Stamp Issued in Walt Whitman’s Honor

The Walt Whitman Birthplace hosted a celebration Thursday of the first stamp issued in the poet’s honor.

The 32nd in the U.S. Post Office Literary Arts Series, the stamp helps mark the bicentennial of the poet’s birth in Huntington Station. The birthplace has been celebrating his bicentennial throughout the year.

Cynthia L. Shor, executive director of the birthplace association, welcomed guests to the celebration, which was emceed by Michael Gargiulo of WNBC. Also speaking were Cara M. Greene, vice president and controller of the USPS, Erik Kulleseid, state parks commissioner, and Jeffrey S. Gould, board of trustees of the birthplace association.

Whitman’s poetry was modern in “the topics and themes explored — freedom, human dignity, and democracy,” said Cara Greene, USPS vice president, controller. Greene dedicated the 85-cent stamp, which is intended for domestic First-Class Mail weighing up to 3 ounces. “Whitman was more than a giant in American literature,” said Greene. “He was a remarkable human being who helped nurse thousands of the Civil War’s sick and dying soldiers.”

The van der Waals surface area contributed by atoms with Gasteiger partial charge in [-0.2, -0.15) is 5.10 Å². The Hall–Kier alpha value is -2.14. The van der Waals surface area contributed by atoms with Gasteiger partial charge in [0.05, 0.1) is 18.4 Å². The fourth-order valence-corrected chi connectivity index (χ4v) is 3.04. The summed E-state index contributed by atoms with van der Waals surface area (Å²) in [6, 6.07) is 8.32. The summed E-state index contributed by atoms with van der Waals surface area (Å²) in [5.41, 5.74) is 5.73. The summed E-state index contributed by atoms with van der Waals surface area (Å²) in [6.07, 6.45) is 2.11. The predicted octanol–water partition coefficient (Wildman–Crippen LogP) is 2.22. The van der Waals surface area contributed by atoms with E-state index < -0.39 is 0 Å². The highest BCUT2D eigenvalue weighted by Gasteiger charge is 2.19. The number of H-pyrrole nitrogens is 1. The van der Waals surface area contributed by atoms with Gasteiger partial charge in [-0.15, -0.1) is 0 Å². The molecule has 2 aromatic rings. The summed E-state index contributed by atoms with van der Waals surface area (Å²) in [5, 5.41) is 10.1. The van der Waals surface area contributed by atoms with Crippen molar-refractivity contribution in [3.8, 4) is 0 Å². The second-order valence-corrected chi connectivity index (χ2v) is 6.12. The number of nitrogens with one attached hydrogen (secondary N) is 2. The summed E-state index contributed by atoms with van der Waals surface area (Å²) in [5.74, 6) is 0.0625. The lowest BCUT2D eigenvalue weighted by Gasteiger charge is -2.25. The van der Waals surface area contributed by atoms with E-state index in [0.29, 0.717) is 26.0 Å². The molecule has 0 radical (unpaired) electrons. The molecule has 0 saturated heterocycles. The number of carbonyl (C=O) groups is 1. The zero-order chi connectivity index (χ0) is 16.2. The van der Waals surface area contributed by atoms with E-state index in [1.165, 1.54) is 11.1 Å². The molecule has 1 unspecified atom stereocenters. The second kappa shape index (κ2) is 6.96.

Writing powerfully about nearly every aspect of 19th-century American life, Whitman aimed to embody the nation’s democratic ethos itself. Scholars interpret his use of poetry as breaking down artificial boundaries that separate man and woman, city and countryside, free and enslaved, poet and laborer — and ultimately the self and the universe.

His groundbreaking works include “Song of Myself,” in which Whitman argues that only through democracy, and the broad liberty that it promises, can the country approach the divine. Other poems include “Crossing Brooklyn Ferry,” the best known of his urban pieces; and “I Sing the Body Electric,” in which Whitman boldly treats the physical body as equal to the soul.

The stamp, at a 3-ounce rate, non-denominated, mail use, was issued nationwide Thursday. The artist for the stamp was Sam Weber. 

The stamp features a portrait of Whitman based on a photograph taken by Frank Pearsall in 1869. In the background, a hermit thrush sitting on the branch of a lilac bush recalls “When Lilacs Last in the Door-yard Bloom‘d,” an elegy for President Abraham Lincoln written by Whitman soon after Lincoln‘s assassination on April 14, 1865.

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